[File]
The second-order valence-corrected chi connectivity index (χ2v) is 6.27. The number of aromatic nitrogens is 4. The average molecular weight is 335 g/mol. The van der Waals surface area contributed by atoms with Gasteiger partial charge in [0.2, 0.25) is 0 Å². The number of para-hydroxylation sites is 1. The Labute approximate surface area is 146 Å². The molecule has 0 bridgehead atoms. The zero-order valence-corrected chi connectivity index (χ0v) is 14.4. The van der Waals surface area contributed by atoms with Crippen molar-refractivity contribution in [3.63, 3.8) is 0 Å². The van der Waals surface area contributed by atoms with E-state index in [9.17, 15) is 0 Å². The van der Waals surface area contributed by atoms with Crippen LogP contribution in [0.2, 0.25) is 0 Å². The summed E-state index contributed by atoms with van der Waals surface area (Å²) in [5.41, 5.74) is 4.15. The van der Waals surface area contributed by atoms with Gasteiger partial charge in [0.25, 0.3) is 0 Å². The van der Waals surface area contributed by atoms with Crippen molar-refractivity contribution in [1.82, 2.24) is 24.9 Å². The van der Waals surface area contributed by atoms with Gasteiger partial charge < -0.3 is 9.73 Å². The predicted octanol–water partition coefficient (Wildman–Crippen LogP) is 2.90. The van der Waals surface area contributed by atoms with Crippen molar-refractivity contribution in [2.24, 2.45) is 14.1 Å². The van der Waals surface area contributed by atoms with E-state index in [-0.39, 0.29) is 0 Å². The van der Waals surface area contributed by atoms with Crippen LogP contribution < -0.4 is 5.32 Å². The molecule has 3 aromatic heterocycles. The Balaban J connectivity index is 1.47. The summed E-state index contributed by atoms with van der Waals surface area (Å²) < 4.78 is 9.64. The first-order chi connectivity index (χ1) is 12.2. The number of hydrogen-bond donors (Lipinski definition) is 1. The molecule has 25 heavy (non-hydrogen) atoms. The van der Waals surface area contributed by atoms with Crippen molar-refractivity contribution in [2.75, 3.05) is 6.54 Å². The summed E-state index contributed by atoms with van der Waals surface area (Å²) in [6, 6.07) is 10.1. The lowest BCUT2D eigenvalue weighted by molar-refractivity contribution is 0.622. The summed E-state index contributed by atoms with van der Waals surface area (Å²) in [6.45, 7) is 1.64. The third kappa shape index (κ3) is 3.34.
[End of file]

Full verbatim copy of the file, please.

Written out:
The second-order valence-corrected chi connectivity index (χ2v) is 6.27. The number of aromatic nitrogens is 4. The average molecular weight is 335 g/mol. The van der Waals surface area contributed by atoms with Gasteiger partial charge in [0.2, 0.25) is 0 Å². The number of para-hydroxylation sites is 1. The Labute approximate surface area is 146 Å². The molecule has 0 bridgehead atoms. The zero-order valence-corrected chi connectivity index (χ0v) is 14.4. The van der Waals surface area contributed by atoms with Crippen molar-refractivity contribution in [3.63, 3.8) is 0 Å². The van der Waals surface area contributed by atoms with E-state index in [9.17, 15) is 0 Å². The van der Waals surface area contributed by atoms with Crippen LogP contribution in [0.2, 0.25) is 0 Å². The summed E-state index contributed by atoms with van der Waals surface area (Å²) in [5.41, 5.74) is 4.15. The van der Waals surface area contributed by atoms with Gasteiger partial charge in [0.25, 0.3) is 0 Å². The van der Waals surface area contributed by atoms with Crippen molar-refractivity contribution in [1.82, 2.24) is 24.9 Å². The van der Waals surface area contributed by atoms with Gasteiger partial charge < -0.3 is 9.73 Å². The predicted octanol–water partition coefficient (Wildman–Crippen LogP) is 2.90. The van der Waals surface area contributed by atoms with Crippen molar-refractivity contribution in [2.24, 2.45) is 14.1 Å². The van der Waals surface area contributed by atoms with E-state index in [-0.39, 0.29) is 0 Å². The van der Waals surface area contributed by atoms with Crippen LogP contribution < -0.4 is 5.32 Å². The molecule has 3 aromatic heterocycles. The Balaban J connectivity index is 1.47. The summed E-state index contributed by atoms with van der Waals surface area (Å²) < 4.78 is 9.64. The first-order chi connectivity index (χ1) is 12.2. The number of hydrogen-bond donors (Lipinski definition) is 1. The molecule has 25 heavy (non-hydrogen) atoms. The van der Waals surface area contributed by atoms with Crippen molar-refractivity contribution in [2.75, 3.05) is 6.54 Å². The summed E-state index contributed by atoms with van der Waals surface area (Å²) in [6, 6.07) is 10.1. The lowest BCUT2D eigenvalue weighted by molar-refractivity contribution is 0.622. The summed E-state index contributed by atoms with van der Waals surface area (Å²) in [6.45, 7) is 1.64. The third kappa shape index (κ3) is 3.34.